The message GOP is sending is two-sided
The Alabama Legislature has been in session for two weeks now, and the Republican supermajority has wasted no time showing that they have a double standard for Alabama’s working families.
At the State of the State address, Gov. Robert Bentley talked about Golden Dragon and all of the jobs they would bring to Alabama. Bentley neglected to mention that they are providing this company with millions in incentives with no guarantee they will create the 300 jobs they claim they will create. ThyssenKrupp received a $1 billion in incentives and left the state after less than three years.
I know well the Black Belt needs an economic boost — we need jobs and we need opportunities to succeed — but I also know how precious our tax dollars are and that they should be used appropriately. That’s why I’m co-sponsoring State Rep. Greg Burdine’s bill to do just that. HB311 would require companies to pay back the incentives they are provided if they do not hold up their end of the bargain.
Meanwhile, state Sen. Bryan Taylor has proposed a bill to require individuals on public assistance at any level to complete a required amount of community service work to receive their benefits and state Sen. Trip Pittman has proposed a bill to require drug testing for public assistance recipients, even though a similar law was struck down in Florida.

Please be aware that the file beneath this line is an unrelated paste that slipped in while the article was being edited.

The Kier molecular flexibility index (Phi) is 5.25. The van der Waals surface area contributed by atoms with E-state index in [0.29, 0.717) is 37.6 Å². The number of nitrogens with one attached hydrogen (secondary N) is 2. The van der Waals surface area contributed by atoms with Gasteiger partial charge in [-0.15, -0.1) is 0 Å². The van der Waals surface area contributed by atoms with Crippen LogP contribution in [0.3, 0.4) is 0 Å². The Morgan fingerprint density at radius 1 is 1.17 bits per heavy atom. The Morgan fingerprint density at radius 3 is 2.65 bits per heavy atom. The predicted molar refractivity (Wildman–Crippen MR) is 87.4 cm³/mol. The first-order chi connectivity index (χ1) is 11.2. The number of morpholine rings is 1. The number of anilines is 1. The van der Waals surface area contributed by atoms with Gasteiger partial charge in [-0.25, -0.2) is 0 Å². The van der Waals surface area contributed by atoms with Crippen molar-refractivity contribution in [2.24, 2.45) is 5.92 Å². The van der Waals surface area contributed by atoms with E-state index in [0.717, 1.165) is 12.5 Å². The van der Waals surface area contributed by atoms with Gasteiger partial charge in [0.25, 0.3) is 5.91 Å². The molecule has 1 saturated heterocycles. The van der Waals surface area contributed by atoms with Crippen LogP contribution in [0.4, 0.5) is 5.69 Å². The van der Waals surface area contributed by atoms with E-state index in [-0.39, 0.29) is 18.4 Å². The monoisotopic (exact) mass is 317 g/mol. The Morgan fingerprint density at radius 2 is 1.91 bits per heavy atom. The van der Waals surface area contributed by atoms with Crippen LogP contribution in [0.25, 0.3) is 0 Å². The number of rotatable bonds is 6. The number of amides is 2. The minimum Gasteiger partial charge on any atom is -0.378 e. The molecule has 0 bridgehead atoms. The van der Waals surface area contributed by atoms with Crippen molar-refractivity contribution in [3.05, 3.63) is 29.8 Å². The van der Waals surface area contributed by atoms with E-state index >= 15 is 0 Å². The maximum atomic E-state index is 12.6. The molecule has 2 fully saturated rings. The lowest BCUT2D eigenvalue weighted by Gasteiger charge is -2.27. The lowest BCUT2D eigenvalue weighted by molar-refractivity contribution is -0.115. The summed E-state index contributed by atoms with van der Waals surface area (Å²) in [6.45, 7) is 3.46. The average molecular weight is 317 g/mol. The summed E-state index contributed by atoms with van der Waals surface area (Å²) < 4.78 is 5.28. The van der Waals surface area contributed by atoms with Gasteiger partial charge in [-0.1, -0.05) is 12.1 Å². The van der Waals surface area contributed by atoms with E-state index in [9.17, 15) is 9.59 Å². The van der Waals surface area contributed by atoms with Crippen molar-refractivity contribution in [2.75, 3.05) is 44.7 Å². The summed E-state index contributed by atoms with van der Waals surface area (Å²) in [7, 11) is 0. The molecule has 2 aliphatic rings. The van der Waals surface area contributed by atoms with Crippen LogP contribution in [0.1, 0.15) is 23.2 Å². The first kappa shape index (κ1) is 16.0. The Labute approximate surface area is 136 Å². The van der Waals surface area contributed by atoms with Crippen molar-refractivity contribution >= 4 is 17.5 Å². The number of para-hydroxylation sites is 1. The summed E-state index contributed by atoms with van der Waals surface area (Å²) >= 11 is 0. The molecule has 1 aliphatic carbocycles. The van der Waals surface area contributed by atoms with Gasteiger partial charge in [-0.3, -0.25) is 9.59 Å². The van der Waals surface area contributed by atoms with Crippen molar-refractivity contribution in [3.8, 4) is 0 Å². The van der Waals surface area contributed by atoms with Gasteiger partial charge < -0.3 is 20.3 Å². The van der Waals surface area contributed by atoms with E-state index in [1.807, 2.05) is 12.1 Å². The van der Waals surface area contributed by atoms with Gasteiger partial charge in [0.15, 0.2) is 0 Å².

Taylor’s bill exempts those who are disabled, but does not take into account the single parents working two jobs who still can’t make ends meet. It doesn’t take into account that some of these folks are retired service men and women, who have done a lifetime’s worth of community service when they enlisted to protect our rights and freedoms. And it doesn’t take into account that abuse of the system is far less than the Republicans want you to believe.
The issue with this should be clear, we are going to ask single parents and veterans to pick up trash and report for drug tests like prisoners to receive meager benefits, but we’re perfectly willing to give away billions to companies who may or may not uphold their end of the bargain.
They want to show poor people the value of hard work, as if being poor is a direct result of not trying hard enough, but they feel no need to extend this lesson to the companies who take billions in tax dollars with no guarantee that they will do the work they promised they would do.
From the Legislature’s assault on the working poor to Bentley’s refusal to expand Medicaid and provide healthcare to 600,000 Alabamians who fall into the coverage gap, it’s clear the Republican Supermajority is out of touch with what it means to be a working family in Alabama.
I know their hearts are in the right places. I know they want to help the people of Alabama get ahead. But it’s time for them to realize that we will not balance the state’s budget on the backs of our hard working families. We will not get ahead as long as we hamstring the parents and veterans who make this state great. And we will not succeed if we continue to put politics over the people we swore we would represent.
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